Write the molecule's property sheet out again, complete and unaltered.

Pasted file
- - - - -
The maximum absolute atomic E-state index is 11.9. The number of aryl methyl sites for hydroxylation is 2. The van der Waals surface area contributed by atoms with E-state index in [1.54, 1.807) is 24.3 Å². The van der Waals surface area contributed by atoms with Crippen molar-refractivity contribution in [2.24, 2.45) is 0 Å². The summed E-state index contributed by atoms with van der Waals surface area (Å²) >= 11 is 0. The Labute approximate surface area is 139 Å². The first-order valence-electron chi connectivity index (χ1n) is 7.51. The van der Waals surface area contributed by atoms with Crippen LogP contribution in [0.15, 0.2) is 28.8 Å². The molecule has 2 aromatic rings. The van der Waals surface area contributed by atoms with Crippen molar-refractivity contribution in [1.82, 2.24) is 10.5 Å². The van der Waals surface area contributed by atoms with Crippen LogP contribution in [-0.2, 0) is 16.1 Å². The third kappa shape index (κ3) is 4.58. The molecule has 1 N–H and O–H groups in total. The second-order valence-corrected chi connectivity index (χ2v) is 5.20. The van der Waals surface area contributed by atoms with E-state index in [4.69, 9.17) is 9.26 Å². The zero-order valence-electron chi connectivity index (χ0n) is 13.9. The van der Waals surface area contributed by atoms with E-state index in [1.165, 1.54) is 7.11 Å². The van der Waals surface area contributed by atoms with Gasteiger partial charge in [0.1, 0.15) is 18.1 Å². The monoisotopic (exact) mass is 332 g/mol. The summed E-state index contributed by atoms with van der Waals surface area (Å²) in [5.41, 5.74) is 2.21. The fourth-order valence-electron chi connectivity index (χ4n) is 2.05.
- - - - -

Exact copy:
The maximum absolute atomic E-state index is 11.9. The number of aryl methyl sites for hydroxylation is 2. The van der Waals surface area contributed by atoms with E-state index in [1.54, 1.807) is 24.3 Å². The van der Waals surface area contributed by atoms with Crippen molar-refractivity contribution in [2.24, 2.45) is 0 Å². The summed E-state index contributed by atoms with van der Waals surface area (Å²) >= 11 is 0. The Labute approximate surface area is 139 Å². The first-order valence-electron chi connectivity index (χ1n) is 7.51. The van der Waals surface area contributed by atoms with Crippen LogP contribution in [0.15, 0.2) is 28.8 Å². The molecule has 2 aromatic rings. The van der Waals surface area contributed by atoms with Crippen molar-refractivity contribution in [1.82, 2.24) is 10.5 Å². The van der Waals surface area contributed by atoms with Crippen LogP contribution in [-0.2, 0) is 16.1 Å². The third kappa shape index (κ3) is 4.58. The molecule has 1 N–H and O–H groups in total. The second-order valence-corrected chi connectivity index (χ2v) is 5.20. The van der Waals surface area contributed by atoms with E-state index in [4.69, 9.17) is 9.26 Å². The zero-order valence-electron chi connectivity index (χ0n) is 13.9. The van der Waals surface area contributed by atoms with E-state index in [1.165, 1.54) is 7.11 Å². The van der Waals surface area contributed by atoms with Gasteiger partial charge in [0.1, 0.15) is 18.1 Å². The monoisotopic (exact) mass is 332 g/mol. The summed E-state index contributed by atoms with van der Waals surface area (Å²) in [5.41, 5.74) is 2.21. The fourth-order valence-electron chi connectivity index (χ4n) is 2.05.